Considered to be a wonder-child, little Jurjac (the pet-name given by his family and the close ones), as early as the age of five, dreamt to be a composer: “It’s odd though: I never knew anything, I never listened to anything or to very little, I never had anyone near me who could influence me. And still, as a child, I had a definite idea about being a composer. Just a composer“, George Enescu said later to Bernard Gavoty, a music critic and a radio journalist.
At the age of 3, he had one of those decisive musical experiences when he heard, by accident and for the first time, some fiddlers playing near to his native village. Impressed by what he heard, the child tried to imitate the instruments of the folk music band the very next day: the violin was a “thread sewn on a piece of wood” (G. Enescu in B. Gavoty, George Enescu´s Memoires), the cembalo was a couple of wooden sticks, and he imitated the reed pipe by blowing through his lips.
He receives his first musical notions from his father at the age of 4. As they noticed his preoccupation with the art of sounds, his parents give the little musician a small violin with three strings. He gets upset because he isn’t taken seriously and given a real violin and throws the toy into the fire. Only after he receives the violin he dreamt of, so much, he starts playing by ear, on a single string, with one finger, the songs he heard in the village.
In 1886, Eduard Caudella, who was a composer and a professor at the Conservatoire in Iasi, noticed George Enescu’s special talent and advised his parents to direct him towards musical studies. Proofs of his first attempts at composition are dated 1887, the next year, when Enescu (born August 19, 1881 in Liveni-Varnav (now George Enescu town, Dorohoi county) was only six years old.
(G. Enescu in B. Gavoty, George Enescu’s Memories)
As soon as I had a piano at my disposal, I started composing. (…) I changed with a profound joy the monody instrument I had been playing at until then with a polyphonic instrument; it was so good to revel in strains after I couldn’t do anything else but play some songs without any accompaniment at all! (…) And, without any hesitation, I started composing.
Between 1888 and 1894, George Enescu was studying at the Vienna Conservatoire with renowned professors of the time, such as Siegmund Bachrich and Josef Hellmesberger Junior (violin), Ernst Ludwig (piano) and Robert Fuchs (harmony, counterpoint and composition).
At the recommendation of Josef Hellmesberger, violin professor and the son of the director of Vienna Conservatoire, George Enescu was sent by his father to study in Paris. Thus, he studied at the Paris Conservatoire (1895 – 1899) under the guidance of professors Martin-Pierre-Joseph Marsick and Jose White for violin, Jules Massenet and Gabriel Fauré for composition, Ambroise Thomas and Theodore Dubois for harmony, and André Gédalge for counterpoint.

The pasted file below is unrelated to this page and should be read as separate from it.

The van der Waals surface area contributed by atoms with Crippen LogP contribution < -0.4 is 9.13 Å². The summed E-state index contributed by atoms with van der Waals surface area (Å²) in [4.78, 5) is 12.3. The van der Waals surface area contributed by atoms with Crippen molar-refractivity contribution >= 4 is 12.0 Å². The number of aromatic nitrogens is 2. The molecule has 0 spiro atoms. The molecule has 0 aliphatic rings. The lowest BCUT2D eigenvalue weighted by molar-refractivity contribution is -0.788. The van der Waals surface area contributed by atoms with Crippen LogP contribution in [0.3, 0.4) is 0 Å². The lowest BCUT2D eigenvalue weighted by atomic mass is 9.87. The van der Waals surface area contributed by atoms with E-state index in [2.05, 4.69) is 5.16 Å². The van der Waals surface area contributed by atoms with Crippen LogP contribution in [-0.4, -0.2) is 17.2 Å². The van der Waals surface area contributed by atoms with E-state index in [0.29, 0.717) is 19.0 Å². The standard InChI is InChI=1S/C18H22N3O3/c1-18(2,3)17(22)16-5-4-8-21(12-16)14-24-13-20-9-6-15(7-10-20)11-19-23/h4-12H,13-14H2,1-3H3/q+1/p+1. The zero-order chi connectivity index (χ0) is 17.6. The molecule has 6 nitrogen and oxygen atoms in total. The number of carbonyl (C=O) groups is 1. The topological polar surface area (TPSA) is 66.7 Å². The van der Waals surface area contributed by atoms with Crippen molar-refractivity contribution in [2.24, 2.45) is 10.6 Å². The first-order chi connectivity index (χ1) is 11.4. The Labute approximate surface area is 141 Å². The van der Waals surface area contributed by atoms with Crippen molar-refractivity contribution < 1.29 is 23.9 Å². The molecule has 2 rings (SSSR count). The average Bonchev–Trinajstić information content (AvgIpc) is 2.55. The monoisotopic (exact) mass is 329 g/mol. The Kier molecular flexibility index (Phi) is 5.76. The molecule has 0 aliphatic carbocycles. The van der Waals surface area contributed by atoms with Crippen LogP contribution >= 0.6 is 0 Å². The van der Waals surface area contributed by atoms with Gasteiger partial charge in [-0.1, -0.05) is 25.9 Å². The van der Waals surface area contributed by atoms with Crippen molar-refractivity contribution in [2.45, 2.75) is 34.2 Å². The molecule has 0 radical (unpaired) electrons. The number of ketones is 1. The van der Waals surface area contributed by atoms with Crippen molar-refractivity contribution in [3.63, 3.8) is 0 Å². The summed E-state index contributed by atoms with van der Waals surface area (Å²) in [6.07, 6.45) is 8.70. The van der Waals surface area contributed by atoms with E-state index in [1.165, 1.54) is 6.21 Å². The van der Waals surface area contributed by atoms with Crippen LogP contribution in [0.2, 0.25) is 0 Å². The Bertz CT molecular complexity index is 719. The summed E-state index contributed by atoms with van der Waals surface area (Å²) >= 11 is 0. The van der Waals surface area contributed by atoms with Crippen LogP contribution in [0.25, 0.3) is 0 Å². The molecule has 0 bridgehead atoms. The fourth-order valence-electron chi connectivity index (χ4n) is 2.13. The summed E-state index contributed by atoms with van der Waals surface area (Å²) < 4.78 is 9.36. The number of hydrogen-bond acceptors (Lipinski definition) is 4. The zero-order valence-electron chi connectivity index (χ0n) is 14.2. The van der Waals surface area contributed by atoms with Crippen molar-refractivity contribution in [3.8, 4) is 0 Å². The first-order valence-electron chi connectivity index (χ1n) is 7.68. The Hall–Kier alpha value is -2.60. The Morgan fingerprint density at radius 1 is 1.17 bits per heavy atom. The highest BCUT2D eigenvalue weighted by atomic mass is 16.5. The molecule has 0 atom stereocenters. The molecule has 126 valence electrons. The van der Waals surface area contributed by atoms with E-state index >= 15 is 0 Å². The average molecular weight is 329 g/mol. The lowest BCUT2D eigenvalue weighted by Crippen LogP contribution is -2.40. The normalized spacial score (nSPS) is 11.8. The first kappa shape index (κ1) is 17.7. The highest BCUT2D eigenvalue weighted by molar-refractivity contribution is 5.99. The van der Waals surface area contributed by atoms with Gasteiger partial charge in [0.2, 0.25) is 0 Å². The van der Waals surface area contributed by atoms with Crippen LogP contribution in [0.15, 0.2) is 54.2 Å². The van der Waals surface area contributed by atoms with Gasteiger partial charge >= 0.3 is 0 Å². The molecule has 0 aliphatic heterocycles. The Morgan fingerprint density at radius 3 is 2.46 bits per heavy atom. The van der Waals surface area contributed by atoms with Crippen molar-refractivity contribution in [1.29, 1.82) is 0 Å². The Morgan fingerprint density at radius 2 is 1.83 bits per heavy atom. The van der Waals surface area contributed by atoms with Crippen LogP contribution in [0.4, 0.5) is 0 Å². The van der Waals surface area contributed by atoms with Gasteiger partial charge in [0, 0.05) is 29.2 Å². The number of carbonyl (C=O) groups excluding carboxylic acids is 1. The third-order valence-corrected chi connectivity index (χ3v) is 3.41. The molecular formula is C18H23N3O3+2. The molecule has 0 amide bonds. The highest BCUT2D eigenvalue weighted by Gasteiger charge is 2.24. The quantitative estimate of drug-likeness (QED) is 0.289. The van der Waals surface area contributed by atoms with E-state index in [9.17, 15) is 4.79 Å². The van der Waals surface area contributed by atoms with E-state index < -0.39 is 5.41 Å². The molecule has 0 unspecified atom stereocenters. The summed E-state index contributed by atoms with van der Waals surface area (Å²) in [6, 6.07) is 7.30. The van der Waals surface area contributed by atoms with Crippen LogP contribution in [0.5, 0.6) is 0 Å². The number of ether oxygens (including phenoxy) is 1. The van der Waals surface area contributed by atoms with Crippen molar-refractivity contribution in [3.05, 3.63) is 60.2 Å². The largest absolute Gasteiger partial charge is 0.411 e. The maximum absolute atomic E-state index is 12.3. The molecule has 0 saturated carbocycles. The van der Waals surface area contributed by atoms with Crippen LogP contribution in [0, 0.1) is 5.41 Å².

The four “school symphonies” date back from the period he spent studying in Paris: The Romanian Poem Op. 1 (1897) for orchestra and male choir, Sonata no. 1 for piano and violin in D major Op. 2 (1897), Suite no. 1 in G minor, in the old style, for piano Op. 3 (1897), Sonata no. 2 for piano and violin in F minor Op. 6 (1899), works that brought the young composer George Enescu the acknowledgement.
Although, what he wanted most was to compose music and not to become a virtuoso violin player, the studies, the perseverance and the participation in violin competitions at the Conservatoire in Paris brought Enescu a second prize in 1898 and, a year later, the first prize – with which he graduated on July 24th, 1899 the violin class at the Conservatoire in Paris; and he was offered a precious Bernardel violin with his name engraved on it, on this occasion.
(G. Enescu in B. Gavoty, George Enescu’s Memories)
However, even then, I wasn’t thinking too much about violin. I was drunk with music and not with giving performance on an instrument. I dreamt only about composing, composing, and again composing. (…) As I remember those happy times, I smile to myself. Sure, to master my quill and exercise my spirit, I wrote a lot – it is true – but I dare say that everything came from the bottom of my heart!
As a performer, he founded and conducted two instrumental music ensembles in Paris: a piano trio (in 1902) and a string quartet (in 1904). He played in Germany, Hungary, Spain, Portugal, Great Britain and the USA.
The best known Enescu’s compositions date back to the first years of the 20th century. Among those there are the two Romanian Rhapsodies (1901-1902), Suite no. 1 for orchestra in C major, Op. 9 (composed in 1903 and firstly performed in 1911 by the New York Philharmonic Orchestra under the baton of the renowned composer and conductor Gustav Mahler), and Symphony in E flat major, Op. 13, no. 1 (1905).